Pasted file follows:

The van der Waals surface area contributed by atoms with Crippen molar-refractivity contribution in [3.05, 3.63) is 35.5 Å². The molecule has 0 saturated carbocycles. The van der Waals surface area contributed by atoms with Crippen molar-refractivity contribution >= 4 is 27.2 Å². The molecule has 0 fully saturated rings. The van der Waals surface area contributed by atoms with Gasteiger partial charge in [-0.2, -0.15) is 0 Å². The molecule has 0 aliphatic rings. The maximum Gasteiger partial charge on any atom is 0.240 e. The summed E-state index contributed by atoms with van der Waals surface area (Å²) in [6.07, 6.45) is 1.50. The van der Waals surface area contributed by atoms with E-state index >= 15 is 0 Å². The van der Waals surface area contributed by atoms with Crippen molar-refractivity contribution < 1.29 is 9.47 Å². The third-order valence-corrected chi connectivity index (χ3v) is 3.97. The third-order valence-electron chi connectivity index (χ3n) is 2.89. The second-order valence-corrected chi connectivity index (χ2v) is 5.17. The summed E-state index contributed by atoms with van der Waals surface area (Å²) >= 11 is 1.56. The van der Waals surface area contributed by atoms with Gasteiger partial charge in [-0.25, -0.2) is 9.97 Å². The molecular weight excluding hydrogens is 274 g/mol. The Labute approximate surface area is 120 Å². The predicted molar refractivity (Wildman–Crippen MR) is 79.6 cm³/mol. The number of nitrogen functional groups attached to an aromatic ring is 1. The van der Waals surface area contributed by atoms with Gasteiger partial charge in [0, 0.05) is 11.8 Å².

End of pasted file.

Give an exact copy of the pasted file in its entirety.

The van der Waals surface area contributed by atoms with Crippen molar-refractivity contribution in [3.05, 3.63) is 35.5 Å². The molecule has 0 saturated carbocycles. The van der Waals surface area contributed by atoms with Crippen molar-refractivity contribution >= 4 is 27.2 Å². The molecule has 0 fully saturated rings. The van der Waals surface area contributed by atoms with Gasteiger partial charge in [-0.2, -0.15) is 0 Å². The molecule has 0 aliphatic rings. The maximum Gasteiger partial charge on any atom is 0.240 e. The summed E-state index contributed by atoms with van der Waals surface area (Å²) in [6.07, 6.45) is 1.50. The van der Waals surface area contributed by atoms with E-state index >= 15 is 0 Å². The van der Waals surface area contributed by atoms with Crippen molar-refractivity contribution < 1.29 is 9.47 Å². The third-order valence-corrected chi connectivity index (χ3v) is 3.97. The third-order valence-electron chi connectivity index (χ3n) is 2.89. The second-order valence-corrected chi connectivity index (χ2v) is 5.17. The summed E-state index contributed by atoms with van der Waals surface area (Å²) >= 11 is 1.56. The van der Waals surface area contributed by atoms with Gasteiger partial charge in [-0.25, -0.2) is 9.97 Å². The molecular weight excluding hydrogens is 274 g/mol. The Labute approximate surface area is 120 Å². The predicted molar refractivity (Wildman–Crippen MR) is 79.6 cm³/mol. The number of nitrogen functional groups attached to an aromatic ring is 1. The van der Waals surface area contributed by atoms with Gasteiger partial charge in [0, 0.05) is 11.8 Å².